Campus Access Only

All rights reserved. This publication is intended for use solely by faculty, students, and staff of University of the Pacific. No part of this publication may be reproduced, distributed, or transmitted in any form or by any means, now known or later developed, including but not limited to photocopying, recording, or other electronic or mechanical methods, without the prior written permission of the author or the publisher.

Date of Award


Document Type

Dissertation - Pacific Access Restricted

Degree Name

Doctor of Education (Ed.D.)



First Advisor

Robert R. Hopkins

First Committee Member

Paul J. Hauben

Second Committee Member

Mari G. Irvin

Third Committee Member

Helmut H. Riemer

Fourth Committee Member

LaVon M. Rupel


The personality characteristics of continuation high school students, as measured by the California Psychological Inventory (CPI), and the nature and extent of the relationship between those characteristics and their academic achievement were investigated. Achievement was measured by two criteria: attendance and percentage-based grade point average (GPA). The sample was comprised of 96 students from two continuation schools in a multi-ethnic agricultural community. The sample was stratified on the basis of ethnicity to allow ethnic group comparison between Hispanics, Caucasians, and Blacks as well as between males and females. The results showed that the continuation students scored significantly lower than the high school norm groups on 14 of the 18 CPI scales and significantly higher on the Self-Acceptance scale. The continuation students presented scores on scales representing interpersonal and relationship skills that were comparable to their high school norm group counterparts. Their scores on scales involving intrapersonal value controls were substantially different from the normative data. Neither the GPA nor the attendance criterion was predictable from the CPI data. These data were consistent with their overall psychological profile, indicating that this sample experienced both academic and behavioral problems in adapting to school. Based on this profile and their lower scores on the achievement relevant scales of the CPI, the optimum educational format for these youth may require modification of an entirely individualized approach to incorporate adequate structure, lecture content, or small group interaction. Additionally, recommendations for further research with continuation students were offered.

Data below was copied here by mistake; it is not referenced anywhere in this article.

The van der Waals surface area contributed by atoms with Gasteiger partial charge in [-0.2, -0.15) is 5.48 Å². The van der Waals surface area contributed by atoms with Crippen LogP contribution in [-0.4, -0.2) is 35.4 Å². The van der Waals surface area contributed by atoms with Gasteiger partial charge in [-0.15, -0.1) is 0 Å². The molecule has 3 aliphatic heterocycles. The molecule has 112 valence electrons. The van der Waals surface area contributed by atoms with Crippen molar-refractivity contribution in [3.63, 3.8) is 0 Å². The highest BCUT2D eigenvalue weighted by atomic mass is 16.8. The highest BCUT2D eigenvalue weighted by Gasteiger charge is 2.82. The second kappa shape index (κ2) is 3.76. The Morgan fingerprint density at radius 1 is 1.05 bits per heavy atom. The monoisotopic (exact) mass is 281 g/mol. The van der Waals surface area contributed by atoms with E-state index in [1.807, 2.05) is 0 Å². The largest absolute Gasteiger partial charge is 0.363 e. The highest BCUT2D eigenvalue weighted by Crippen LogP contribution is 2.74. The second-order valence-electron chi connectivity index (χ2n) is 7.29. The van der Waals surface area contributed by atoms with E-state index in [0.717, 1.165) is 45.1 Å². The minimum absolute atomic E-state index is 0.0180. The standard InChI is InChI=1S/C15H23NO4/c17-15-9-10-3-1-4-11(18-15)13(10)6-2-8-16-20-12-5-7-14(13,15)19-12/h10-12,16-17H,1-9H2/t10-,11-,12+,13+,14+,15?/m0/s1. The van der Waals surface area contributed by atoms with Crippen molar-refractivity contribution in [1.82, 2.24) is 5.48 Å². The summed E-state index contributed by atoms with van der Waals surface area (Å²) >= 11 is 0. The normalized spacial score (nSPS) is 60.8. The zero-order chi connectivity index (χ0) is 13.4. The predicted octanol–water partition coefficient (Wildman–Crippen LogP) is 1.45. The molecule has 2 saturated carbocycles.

To access this thesis/dissertation you must have a valid email address and log-in to Scholarly Commons.

Find in PacificSearch Find in ProQuest



If you are the author and would like to grant permission to make your work openly accessible, please email


Rights Statement

Rights Statement

In Copyright. URI:
This Item is protected by copyright and/or related rights. You are free to use this Item in any way that is permitted by the copyright and related rights legislation that applies to your use. For other uses you need to obtain permission from the rights-holder(s).